Flaherty's Versatility on Display

PEORIA -- One might suspect a kid growing up in the state of Maine would be more prone to playing an indoor sport such as basketball or hockey. The Peoria Chiefs' Ryan Flaherty was raised in an area where baseball was the sport of choice.

"I grew up in an area where a bunch of kids played every day," Flaherty said. "Me and my brother (Regan) played every day in the back yard or where ever we could and just fell in love with the game."

The Flaherty brothers' love of the game and the desire to play it for a living has paid off for each of them. Regan Flaherty was the 833rd selection (28th round) by the Seattle Mariners in this year's draft. It did not hurt that the two brothers' father, Ed Flaherty, was the head coach at the University of Southern Maine, either.

"Three or four times a week after school, I would hit with them, or if I couldn't go, he would come home and throw to me," Ryan Flaherty said.

With the extra instruction and hard work, Flaherty would eventually become the Gatorade High School State Player of the Year at Deering High School and would go on to play college ball at Vanderbilt for three years. The Cubs made Flaherty the 41st overall pick in 2008.

So far this season, Flaherty has played his natural position (shortstop), but has also been exposed to playing time at second base. He sees this as an opportunity to become more versatile and help him reach the next level.

"The more I learn, the better," Flaherty said. "As you go through the system, you learn to play second base, you learn to play other positions, and you become more valuable to the team."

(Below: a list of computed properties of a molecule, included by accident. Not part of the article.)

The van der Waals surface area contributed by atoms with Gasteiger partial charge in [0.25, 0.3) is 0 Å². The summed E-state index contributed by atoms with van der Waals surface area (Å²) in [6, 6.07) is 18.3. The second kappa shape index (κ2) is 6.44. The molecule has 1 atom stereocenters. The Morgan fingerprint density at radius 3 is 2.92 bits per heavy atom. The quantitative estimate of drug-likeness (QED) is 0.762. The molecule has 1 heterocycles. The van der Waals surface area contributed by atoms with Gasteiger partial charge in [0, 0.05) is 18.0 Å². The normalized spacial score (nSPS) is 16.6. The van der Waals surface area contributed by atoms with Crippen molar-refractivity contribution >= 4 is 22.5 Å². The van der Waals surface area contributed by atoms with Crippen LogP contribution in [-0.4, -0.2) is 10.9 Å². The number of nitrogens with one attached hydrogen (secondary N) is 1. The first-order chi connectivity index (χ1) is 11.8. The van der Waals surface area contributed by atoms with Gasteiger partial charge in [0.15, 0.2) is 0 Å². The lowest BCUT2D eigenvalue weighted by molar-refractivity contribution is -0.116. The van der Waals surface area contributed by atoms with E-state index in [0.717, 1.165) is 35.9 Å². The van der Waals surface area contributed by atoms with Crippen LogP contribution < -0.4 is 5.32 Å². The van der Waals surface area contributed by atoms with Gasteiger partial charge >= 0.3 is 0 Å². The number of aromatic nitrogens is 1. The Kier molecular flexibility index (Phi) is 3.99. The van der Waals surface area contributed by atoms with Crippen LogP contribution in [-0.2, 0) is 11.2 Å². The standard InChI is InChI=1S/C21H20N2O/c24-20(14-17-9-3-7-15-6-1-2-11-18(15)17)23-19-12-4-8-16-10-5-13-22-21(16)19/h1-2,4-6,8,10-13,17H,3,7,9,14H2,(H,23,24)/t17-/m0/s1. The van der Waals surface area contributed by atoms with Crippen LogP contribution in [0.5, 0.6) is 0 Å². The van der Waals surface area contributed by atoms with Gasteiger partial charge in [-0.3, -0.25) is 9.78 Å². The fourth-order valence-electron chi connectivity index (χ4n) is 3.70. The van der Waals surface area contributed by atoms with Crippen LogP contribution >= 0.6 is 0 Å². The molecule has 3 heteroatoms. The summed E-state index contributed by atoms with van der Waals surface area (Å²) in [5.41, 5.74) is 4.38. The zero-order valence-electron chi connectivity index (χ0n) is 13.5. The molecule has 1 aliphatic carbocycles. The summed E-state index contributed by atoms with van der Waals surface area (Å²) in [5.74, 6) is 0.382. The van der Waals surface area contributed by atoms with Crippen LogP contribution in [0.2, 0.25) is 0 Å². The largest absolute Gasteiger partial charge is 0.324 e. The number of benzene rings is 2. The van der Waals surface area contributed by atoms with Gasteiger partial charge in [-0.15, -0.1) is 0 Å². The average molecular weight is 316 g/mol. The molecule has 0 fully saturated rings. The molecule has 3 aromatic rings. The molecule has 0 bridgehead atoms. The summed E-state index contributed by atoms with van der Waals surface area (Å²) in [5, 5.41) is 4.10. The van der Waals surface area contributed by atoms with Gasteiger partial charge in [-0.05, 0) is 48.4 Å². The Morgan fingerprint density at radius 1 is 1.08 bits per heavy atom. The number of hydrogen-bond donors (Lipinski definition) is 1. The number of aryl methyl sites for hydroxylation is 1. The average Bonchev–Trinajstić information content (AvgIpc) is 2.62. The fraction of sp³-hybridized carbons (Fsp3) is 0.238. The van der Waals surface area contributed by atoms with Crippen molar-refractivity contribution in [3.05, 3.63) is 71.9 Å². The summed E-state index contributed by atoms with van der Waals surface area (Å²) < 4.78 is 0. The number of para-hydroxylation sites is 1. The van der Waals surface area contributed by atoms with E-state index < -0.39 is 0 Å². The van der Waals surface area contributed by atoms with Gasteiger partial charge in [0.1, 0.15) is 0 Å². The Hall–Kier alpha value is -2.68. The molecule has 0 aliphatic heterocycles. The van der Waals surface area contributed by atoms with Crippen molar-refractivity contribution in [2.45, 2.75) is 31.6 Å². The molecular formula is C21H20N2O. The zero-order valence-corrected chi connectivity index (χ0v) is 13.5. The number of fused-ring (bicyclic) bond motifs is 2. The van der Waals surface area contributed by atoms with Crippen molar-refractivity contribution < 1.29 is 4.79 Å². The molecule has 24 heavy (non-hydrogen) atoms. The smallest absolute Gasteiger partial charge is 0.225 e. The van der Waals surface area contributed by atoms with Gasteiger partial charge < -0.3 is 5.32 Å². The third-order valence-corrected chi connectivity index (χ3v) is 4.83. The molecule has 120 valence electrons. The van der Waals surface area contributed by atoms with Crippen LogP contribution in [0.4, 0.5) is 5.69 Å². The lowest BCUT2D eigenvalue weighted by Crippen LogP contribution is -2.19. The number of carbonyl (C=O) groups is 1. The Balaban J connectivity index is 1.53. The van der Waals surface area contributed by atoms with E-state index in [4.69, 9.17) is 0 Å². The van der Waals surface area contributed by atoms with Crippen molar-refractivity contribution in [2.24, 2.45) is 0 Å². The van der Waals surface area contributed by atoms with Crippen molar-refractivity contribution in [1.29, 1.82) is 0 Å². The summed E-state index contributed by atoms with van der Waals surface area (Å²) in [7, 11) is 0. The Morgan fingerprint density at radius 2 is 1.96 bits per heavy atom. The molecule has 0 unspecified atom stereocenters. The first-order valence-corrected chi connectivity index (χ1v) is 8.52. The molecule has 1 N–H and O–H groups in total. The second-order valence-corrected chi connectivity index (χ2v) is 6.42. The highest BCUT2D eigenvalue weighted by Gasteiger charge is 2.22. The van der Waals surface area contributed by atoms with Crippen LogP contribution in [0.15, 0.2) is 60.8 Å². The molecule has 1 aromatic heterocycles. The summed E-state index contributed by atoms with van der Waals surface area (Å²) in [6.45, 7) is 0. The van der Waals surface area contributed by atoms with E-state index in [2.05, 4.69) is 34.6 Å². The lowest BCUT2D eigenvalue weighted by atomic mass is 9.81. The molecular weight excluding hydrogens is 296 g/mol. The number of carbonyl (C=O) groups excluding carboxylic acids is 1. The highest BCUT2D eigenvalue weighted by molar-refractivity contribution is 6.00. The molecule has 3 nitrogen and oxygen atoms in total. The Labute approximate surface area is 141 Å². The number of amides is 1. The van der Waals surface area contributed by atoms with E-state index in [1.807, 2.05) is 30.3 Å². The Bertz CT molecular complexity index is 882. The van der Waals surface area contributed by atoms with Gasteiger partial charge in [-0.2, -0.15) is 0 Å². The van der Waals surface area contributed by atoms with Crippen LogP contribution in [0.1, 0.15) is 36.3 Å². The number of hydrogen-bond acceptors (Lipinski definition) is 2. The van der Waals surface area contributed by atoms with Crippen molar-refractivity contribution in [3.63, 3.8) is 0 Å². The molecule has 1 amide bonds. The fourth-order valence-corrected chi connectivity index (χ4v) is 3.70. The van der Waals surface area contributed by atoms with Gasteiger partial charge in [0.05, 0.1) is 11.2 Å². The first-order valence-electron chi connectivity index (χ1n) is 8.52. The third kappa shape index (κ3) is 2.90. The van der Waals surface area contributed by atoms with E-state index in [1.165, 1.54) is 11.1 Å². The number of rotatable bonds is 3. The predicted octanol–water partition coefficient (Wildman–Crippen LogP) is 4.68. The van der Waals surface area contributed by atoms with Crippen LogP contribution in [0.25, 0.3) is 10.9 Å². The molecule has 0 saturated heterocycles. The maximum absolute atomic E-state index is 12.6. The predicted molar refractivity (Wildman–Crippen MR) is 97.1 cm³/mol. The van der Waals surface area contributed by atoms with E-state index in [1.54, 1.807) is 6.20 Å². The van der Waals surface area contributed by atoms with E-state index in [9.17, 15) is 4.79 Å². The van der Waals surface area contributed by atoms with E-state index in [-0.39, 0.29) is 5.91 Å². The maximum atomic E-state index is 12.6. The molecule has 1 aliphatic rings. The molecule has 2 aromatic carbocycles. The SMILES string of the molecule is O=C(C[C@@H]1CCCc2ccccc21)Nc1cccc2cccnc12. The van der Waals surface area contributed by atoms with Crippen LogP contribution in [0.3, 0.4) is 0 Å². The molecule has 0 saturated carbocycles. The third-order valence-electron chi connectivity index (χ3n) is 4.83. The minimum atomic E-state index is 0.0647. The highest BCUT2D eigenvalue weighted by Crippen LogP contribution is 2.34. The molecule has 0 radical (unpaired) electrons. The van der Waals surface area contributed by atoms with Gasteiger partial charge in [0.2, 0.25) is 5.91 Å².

Chiefs manager Marty Pevey envisions Flaherty playing even more positions in the future.

"I think he'll be a first baseman or third baseman in the long run, but you never know," Pevey stated. "You let them play the middle infield until they show they can't play that position anymore. If he can continue with the progress he has made this year, he is giving himself a chance."

Besides his versatility in the middle of the infield, Flaherty has shown his versatility at the plate as well. He has deposited eight balls behind the outfield walls as souvenirs and collected 32 RBI. Though his .238 average may not quite be where he would like it, Flaherty recognizes that baseball is a long season that has its ups and downs.

"The average may not be where I would like it to be, but it is going to come with time. It's a long season," Flaherty pointed out. "It can fluctuate and change anytime."

Pevey said he sees Flaherty further developing into a power hitter.

"He's going to get bigger and stronger. He's going to fill out. His shoulders are still a little small yet, but they're going to match his lower half," Pevey explained. "He's a big bodied kid (6-foot-3, 200 pounds) that has long legs and arms. He has a lot of power in his bat and he's hit some majestic home runs for us this season."

At the beginning of the year, many thought Flaherty might open the season at Advanced Class-A Daytona. He batted .297 with eight home runs in 56 games for short-season Low-A Boise a season ago, but opened the season at Peoria when 19-year-old shortstop Starlin Castro got the starting nod at Daytona instead.

Flaherty knows that if he continues to work hard, the future will play itself out.

"I'm not disappointed. It's where (the Cubs organization feels) I'm at right now," Flaherty said. "It's in the best interest of me and the Cubs organization that I be here right now. It's out of my hands whenever there is a change."

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